Dog hydration: How much water do dogs need?

For people and dogs alike, water has a critical role to play when it comes to virtually all bodily functions. If your dog does not take in enough water, particularly on a warm day or during vigorous exercise, dehydration may come on quickly.

Dehydration can lead to serious health issues and even death, so it is important to know the signs of dehydration, how to treat it, and what you can do to keep your dog hydrated.

Why is water so important for dogs?

Just like humans, dogs need water to keep their body systems functioning smoothly. Water moisturizes the air in the lungs, transports oxygen and nutrients to cells, protects organs and joints, helps eliminate waste from the body, and supports nervous system function. Staying hydrated supports everything from digestion and brain activity to blood flow and breathing.

Water also helps your dog regulate their body temperature. While dogs sweat through their paw pads, they also cool down by panting, evaporating water in the form of saliva from their tongues.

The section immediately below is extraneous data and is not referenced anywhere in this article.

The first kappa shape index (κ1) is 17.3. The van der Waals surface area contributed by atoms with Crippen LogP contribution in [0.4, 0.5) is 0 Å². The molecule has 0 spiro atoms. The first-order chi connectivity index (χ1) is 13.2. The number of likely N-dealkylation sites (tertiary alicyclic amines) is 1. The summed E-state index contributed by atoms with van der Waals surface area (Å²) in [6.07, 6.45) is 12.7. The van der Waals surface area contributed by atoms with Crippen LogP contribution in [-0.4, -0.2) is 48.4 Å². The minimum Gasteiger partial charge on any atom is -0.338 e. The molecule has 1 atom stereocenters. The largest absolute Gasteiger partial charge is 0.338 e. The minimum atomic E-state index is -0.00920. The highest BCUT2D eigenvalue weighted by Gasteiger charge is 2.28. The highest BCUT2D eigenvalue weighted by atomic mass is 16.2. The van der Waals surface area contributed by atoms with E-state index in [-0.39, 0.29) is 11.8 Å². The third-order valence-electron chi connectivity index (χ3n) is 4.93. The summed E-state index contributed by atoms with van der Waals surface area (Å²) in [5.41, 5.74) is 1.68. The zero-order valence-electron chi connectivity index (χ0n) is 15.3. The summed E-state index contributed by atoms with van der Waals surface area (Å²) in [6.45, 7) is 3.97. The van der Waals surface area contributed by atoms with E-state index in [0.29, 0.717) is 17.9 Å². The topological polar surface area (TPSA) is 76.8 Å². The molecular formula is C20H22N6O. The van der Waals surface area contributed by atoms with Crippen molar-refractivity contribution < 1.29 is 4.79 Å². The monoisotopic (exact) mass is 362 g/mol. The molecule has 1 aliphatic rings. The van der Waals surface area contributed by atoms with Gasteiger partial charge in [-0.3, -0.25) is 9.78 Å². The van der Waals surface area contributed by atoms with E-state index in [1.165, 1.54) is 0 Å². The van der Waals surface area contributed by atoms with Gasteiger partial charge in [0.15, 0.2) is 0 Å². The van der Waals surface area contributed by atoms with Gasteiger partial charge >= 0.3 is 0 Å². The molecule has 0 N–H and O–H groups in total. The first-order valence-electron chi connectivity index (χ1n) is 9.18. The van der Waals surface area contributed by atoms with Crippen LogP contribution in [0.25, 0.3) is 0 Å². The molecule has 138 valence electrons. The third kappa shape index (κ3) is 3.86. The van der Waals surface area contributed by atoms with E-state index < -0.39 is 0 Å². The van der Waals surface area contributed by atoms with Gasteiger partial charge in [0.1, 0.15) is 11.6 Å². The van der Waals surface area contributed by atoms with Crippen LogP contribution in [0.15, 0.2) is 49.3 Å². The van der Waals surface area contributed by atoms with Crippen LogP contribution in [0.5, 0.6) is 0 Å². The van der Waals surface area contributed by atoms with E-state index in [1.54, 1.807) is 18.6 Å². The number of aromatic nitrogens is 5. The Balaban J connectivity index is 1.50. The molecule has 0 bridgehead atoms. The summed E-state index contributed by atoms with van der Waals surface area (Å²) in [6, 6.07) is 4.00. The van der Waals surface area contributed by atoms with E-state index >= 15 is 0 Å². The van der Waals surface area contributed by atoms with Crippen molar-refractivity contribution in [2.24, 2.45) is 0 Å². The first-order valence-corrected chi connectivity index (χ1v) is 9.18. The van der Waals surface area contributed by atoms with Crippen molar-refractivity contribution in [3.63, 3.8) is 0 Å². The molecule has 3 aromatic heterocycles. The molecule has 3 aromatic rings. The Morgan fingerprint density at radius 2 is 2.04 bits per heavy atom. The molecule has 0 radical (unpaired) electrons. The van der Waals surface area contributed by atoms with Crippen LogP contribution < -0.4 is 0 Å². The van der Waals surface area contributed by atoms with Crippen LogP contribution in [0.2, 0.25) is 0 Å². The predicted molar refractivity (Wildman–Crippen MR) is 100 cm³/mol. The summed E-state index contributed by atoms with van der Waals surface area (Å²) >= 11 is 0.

What is dehydration?

Dehydration can be very dangerous in dogs. When a dog becomes dehydrated, they lose more water and electrolytes than they take in through eating and drinking.

When fluid levels and blood flow decrease, organs and tissues do not receive the oxygen they need to properly function. Additionally, without enough water to help regulate body temperature, dehydrated dogs can easily become overheated and suffer heatstroke.

Severe cases of dehydration can lead to kidney failure and loss of consciousness and can be fatal.

Causes of dehydration

Dogs naturally lose water throughout the day by breathing, defecating, urinating, and panting. In addition to panting, dogs also regulate their body temperature by sweating through their paws.

Dehydration in dogs can also occur due to excessive fluid loss associated with fever, heatstroke, diarrhea, and persistent vomiting. Unfortunately, these are often signs of other underlying health issues that need to be treated in order to address dehydration.

Consult your veterinarian if you suspect your dog may be suffering from an illness that is causing excessive fluid loss and dehydration.



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